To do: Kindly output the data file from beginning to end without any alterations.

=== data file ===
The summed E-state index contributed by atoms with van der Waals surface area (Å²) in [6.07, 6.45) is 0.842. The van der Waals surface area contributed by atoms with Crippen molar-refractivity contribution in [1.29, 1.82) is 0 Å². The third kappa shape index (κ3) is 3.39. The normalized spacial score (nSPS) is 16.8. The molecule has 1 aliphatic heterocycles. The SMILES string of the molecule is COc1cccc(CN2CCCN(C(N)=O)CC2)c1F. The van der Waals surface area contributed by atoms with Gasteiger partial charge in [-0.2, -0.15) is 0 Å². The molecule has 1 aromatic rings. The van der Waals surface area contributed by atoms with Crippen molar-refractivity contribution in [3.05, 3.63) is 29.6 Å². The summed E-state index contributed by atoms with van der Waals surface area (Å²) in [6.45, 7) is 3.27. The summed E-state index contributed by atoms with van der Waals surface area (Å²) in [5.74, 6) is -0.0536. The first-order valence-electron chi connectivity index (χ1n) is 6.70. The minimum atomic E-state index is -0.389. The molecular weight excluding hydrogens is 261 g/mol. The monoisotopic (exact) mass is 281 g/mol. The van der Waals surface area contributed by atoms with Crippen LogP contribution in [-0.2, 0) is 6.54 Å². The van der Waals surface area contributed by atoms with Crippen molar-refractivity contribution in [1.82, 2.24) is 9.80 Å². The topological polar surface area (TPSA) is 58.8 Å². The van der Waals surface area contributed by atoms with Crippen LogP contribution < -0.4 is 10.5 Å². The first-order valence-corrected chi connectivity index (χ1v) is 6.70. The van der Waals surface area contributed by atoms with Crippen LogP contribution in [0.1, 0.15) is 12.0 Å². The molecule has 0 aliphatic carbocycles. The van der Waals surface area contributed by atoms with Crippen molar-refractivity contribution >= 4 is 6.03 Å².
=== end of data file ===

The summed E-state index contributed by atoms with van der Waals surface area (Å²) in [6.07, 6.45) is 0.842. The van der Waals surface area contributed by atoms with Crippen molar-refractivity contribution in [1.29, 1.82) is 0 Å². The third kappa shape index (κ3) is 3.39. The normalized spacial score (nSPS) is 16.8. The molecule has 1 aliphatic heterocycles. The SMILES string of the molecule is COc1cccc(CN2CCCN(C(N)=O)CC2)c1F. The van der Waals surface area contributed by atoms with Gasteiger partial charge in [-0.2, -0.15) is 0 Å². The molecule has 1 aromatic rings. The van der Waals surface area contributed by atoms with Crippen molar-refractivity contribution in [3.05, 3.63) is 29.6 Å². The summed E-state index contributed by atoms with van der Waals surface area (Å²) in [6.45, 7) is 3.27. The summed E-state index contributed by atoms with van der Waals surface area (Å²) in [5.74, 6) is -0.0536. The first-order valence-electron chi connectivity index (χ1n) is 6.70. The minimum atomic E-state index is -0.389. The molecular weight excluding hydrogens is 261 g/mol. The monoisotopic (exact) mass is 281 g/mol. The van der Waals surface area contributed by atoms with Crippen LogP contribution in [-0.2, 0) is 6.54 Å². The van der Waals surface area contributed by atoms with Crippen molar-refractivity contribution in [1.82, 2.24) is 9.80 Å². The topological polar surface area (TPSA) is 58.8 Å². The van der Waals surface area contributed by atoms with Crippen LogP contribution < -0.4 is 10.5 Å². The first-order valence-corrected chi connectivity index (χ1v) is 6.70. The van der Waals surface area contributed by atoms with Crippen LogP contribution in [0.1, 0.15) is 12.0 Å². The molecule has 0 aliphatic carbocycles. The van der Waals surface area contributed by atoms with Crippen molar-refractivity contribution >= 4 is 6.03 Å².